E.A. Sports Today

Monroe headed to Westbrook

Lincoln assistant gets his first head coaching job, calls it ‘a dream come true’

By Al Muskewitz
East Alabama Sports Today

Shea Monroe figured he would be a head football coach some day. He just didn’t think it would be this soon.

The timetable moved “a lot sooner” this week when Monroe, Lincoln’s offensive coordinator the last three seasons, accepted Westbrook Christian’s offer to become its new coach.

He succeeds Tony Osborne, who retired from football at the end of this past season after 21 years as the Warriors head coach.

“I thought maybe by the time I was 40 (he’d be a head coach),” Monroe said. “I’m about to turn 28 (next month), so it’s about 12 years early. It’s crazy, it really is. I guess it hasn’t hit me yet.”

In addition to his football duties at Lincoln, Monroe also is the Bears’ girls basketball coach and boys soccer coach. He will coach only football at Westbrook.

“I’ll be honest, I wasn’t going to leave Lincoln just for any job and I wasn’t looking to leave Lincoln,” he said. “I love those teams and I appreciate what they’ve done for me as a coach and as a person … God opened the door for me and called me to walk through the door. It’s a dream come true.”

Monroe broke the news to his Lincoln players Friday afternoon and hoped to meet with his new players as soon as possible. He officially starts at Westbrook Feb. 1, but will coach the Golden Bears’ girls basketball team to its season’s conclusion.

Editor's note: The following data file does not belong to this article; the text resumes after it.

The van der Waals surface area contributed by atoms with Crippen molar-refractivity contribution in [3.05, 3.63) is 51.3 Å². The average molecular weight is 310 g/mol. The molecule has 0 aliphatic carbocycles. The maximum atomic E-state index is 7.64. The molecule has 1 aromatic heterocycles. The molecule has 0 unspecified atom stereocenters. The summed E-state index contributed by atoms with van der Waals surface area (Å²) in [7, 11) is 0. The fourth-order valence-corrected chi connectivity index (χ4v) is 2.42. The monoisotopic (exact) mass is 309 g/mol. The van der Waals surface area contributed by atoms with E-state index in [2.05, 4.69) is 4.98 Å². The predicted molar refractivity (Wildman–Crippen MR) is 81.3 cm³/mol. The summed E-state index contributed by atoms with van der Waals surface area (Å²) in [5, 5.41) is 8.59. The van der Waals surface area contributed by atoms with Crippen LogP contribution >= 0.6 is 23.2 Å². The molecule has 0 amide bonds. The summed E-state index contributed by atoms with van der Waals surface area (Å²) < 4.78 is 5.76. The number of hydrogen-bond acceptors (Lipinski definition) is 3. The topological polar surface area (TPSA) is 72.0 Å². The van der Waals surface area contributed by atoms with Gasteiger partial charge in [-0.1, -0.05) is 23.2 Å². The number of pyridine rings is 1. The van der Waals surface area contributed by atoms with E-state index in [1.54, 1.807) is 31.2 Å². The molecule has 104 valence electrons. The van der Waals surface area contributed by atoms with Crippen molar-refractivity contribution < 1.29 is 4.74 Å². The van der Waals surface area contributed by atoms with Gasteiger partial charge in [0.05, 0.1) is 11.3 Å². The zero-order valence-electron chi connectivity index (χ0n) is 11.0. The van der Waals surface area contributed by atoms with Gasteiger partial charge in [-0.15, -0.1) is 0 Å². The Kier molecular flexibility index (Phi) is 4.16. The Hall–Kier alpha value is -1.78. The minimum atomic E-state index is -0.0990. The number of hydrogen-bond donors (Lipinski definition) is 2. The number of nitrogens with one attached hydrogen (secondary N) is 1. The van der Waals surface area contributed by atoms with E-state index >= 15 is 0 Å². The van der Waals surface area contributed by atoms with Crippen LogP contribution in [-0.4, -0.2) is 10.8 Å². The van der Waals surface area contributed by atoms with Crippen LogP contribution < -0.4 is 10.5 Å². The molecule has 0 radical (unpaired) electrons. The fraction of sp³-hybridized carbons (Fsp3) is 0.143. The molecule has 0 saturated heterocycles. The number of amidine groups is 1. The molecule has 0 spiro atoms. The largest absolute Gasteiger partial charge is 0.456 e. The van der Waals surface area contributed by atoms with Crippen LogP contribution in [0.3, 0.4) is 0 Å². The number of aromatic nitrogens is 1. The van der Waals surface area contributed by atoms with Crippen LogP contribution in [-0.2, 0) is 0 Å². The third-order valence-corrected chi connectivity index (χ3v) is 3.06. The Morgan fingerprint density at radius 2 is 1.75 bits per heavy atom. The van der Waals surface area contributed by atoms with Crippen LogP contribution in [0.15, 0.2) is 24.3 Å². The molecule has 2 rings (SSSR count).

“Telling the kids, that’s going to be the worst part of the whole deal,” he said. “I just hope when I leave here these kids will remember I did something positive, that I had a positive impact on them.”

In his three years at Lincoln, the Bears made the playoffs twice and won a region championship. They scored nearly 600 points over those three seasons.

Osborne was 121-106 at Westbrook with five region championships, 12 playoff appearances, one trip to the state finals and one NFL quarterback, Brodie Croyle, who had a hand in the hiring process. He will become director of the Big Oak Girls Ranch.

The Warriors were 3-7 this past season and missed by playoffs by a game in a region that included eventual 3A state champion Piedmont, Glencoe, Wellborn, Weaver, Ohatchee, Ashville and Pleasant Valley. Monroe wasn’t certain if the Warriors would remain in that region when the new AHSAA alignments are disclosed in February, but was ready to take on whoever fell on the schedule.

“All I know is (Osborne) is a really good man; they scored a lot of points and won a lot of games,” Monroe said. “So, I have some big shoes to fill.”

The “biggest thing” Monroe wants to do at Westbrook is implement his coaching style, which he says is being upbeat with an emphasis on the run and playing sound defense.

Westbrook athletics director Matt Kennedy said the school had five “really qualified” candidates for the job and that Monroe’s personality shown through in their multiple interviews.

“I think the biggest difference was his charisma, his energy, his passion about life,” Kennedy said. “Not just for football, but for kids in general. That’s the passion I saw from him that day. We as coaches call it the ‘it’ factor. That’s what Brodie said — he’s got that ‘it’ factor.

“Wins and losses on the football field look good and that helps build your program, but most kids don’t go play on the college level. The thing we strive for is men of character and just being great men one day. Shea has a lot of those traits he could give our kids. I respect Tony and he had a great tenure with us. I’m interested to see how Shea changes the face of our program.”

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